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Saturday, March 16, 2013

Local schools pay homage to pi

NASHUA – The ancient Greek mathematician and scientist Archimedes has been credited with many findings and inventions. He discovered the reasoning behind why levers are so useful for lifting heavy objects, and invented a “screw” that is still used today to move water into irrigation canals.

His most infamous invention is a so-called death ray, created by using hundreds of mirrors to reflect sunlight on an attacking ship, lighting it on fire. ...

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NASHUA – The ancient Greek mathematician and scientist Archimedes has been credited with many findings and inventions. He discovered the reasoning behind why levers are so useful for lifting heavy objects, and invented a “screw” that is still used today to move water into irrigation canals.

His most infamous invention is a so-called death ray, created by using hundreds of mirrors to reflect sunlight on an attacking ship, lighting it on fire.

Still, his most celebrated finding comes in the field of mathematics: He made the first serous approximation of the number Pi, a mathematical constant that is the ratio of a circle’s circumference to its diameter, of 3.14159.

In the thousands of years since Archimedes’ calculation, celebrating Pi has turned into a holiday of sorts, recognized on March 14 (that is, 3/14) by mathematicians, students and math nerds everywhere.

On Thursday, schools around the region took part, holding math expos and pie-eating contests, and integrating lessons about the irrational number into all subject areas.

But just what has caused the fascination with the number?

“It’s such a funky number,” said Nashua High School North math teacher Esther Brodeur.

Pi is an irrational number whose digits never settle into a repeating pattern, although it has been calculated to more than 1 trillion digits.

There are varying ideas on this subject, but many in the region agreed: No matter the reason, celebrating Pi Day is an important way to show students that math is applicable to all areas of life, and to boost excitement in the subject.

“It’s one of those things that just kind of has a life of its own,” said Donna Brink, a math teacher at Nashua Catholic Regional Junior High School. “It’s a curious number in so many ways … It confounded the greatest minds of ancient Greece, it’s just a fascinating number of math.”

Pi Day has gained plenty of attention in recent years.

Pi-lovers tried their hand at reciting the never-ending number in You Tube videos and on various social media sites Thursday, while pizza joints and bakeries offered their own deals on “pi”-es.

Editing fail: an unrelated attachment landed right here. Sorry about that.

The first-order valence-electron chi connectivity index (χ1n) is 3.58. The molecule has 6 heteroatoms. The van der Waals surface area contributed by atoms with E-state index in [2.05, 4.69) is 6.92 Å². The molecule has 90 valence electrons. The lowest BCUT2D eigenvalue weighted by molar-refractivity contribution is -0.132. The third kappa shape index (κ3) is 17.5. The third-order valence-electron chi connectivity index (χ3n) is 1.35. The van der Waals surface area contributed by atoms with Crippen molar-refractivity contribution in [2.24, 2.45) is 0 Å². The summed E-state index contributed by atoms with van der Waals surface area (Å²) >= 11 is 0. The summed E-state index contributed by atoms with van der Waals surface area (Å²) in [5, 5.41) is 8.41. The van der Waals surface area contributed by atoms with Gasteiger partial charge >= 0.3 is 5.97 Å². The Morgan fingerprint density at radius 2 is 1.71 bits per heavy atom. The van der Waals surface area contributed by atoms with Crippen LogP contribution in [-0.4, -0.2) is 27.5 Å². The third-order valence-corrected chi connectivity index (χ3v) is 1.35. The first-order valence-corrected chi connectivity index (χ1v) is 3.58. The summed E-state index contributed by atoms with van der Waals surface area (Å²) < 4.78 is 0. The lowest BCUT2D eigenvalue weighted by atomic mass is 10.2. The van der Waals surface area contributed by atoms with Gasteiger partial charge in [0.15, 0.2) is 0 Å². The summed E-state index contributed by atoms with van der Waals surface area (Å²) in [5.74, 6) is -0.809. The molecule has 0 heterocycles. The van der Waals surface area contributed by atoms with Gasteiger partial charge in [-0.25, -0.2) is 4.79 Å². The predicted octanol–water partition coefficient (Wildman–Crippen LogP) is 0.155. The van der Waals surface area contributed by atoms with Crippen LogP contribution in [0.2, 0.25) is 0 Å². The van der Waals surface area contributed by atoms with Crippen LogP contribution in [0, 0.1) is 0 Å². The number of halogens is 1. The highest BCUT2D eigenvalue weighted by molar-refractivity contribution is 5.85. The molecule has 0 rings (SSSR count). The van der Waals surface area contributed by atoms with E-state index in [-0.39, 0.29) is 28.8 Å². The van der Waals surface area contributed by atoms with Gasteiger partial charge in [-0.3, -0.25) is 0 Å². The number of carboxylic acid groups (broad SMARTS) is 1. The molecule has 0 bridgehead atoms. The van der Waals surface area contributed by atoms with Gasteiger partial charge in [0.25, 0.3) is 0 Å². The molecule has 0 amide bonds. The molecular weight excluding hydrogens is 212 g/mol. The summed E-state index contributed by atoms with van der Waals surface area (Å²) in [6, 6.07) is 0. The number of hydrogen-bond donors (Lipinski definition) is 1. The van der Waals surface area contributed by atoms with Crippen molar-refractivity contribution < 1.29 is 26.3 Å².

At Nashua Catholic, students made a paper chain, with different colored loops representing each digit of pi, that was wrapped around the school cafeteria.

In Brink’s classroom, students brought in canned goods and used rulers and ribbons to measure the diameters and circumferences of the objects, seeing how close they could get to Archimedes’ estimation of pi.

In science teacher Sue Mack’s room next door, students were learning about the history of Archimedes’ inventions, and making their own versions of the Archimedes’ screw.

Public schools in Nashua were celebrating Pi Day in their own ways Thursday. Nashua High School North and South held math expos at the schools, featuring projects from math students that illustrated the ways that math can be tied to all areas of life.

“Pi is a fun number,” said Brodeur, who, along with the Math Honor Society, helped organize the expo Thursday. “And so it’s great for promoting math awareness among students. We figure if we did a fun thing to celebrate the day, students may realize that math is all around us.”

North seniors Samantha Greig and Liz Ball were showing fellow students how math is used to design, build and maintain roller coasters.

While many people love riding roller coasters, the students said, few realize just how much it takes to design and build one that will be fun, functional and non-lethal.

“I think people just don’t really think about it, but there would be no roller coasters without math,” Ball said.

“Pi is something that we use for so many years in math, and it’s something that everyone can understand,” she said. “It’s accessible.”

Nashua Catholic’s Brink said that is her goal as well. Too often, she said, students struggle with math and become life-long haters of the subject.

While Pi Day may seem like a silly holiday to some, Brink said she at least hopes it help change the culture of math, and make the subject something that everyone can relate to and get excited about.

“Math seeps into everything, everywhere you go, you really can’t turn your back on it,” she said. “Yet, we would never let a kid say, ‘I can’t read,’ but we do let kids say, ‘I can’t do math.’ That needs to change.”

Danielle Curtis can be reached at 594-6557 or dcurtis@nashua
telegraph.com. Also, follow Curtis on Twitter (@Telegraph_DC).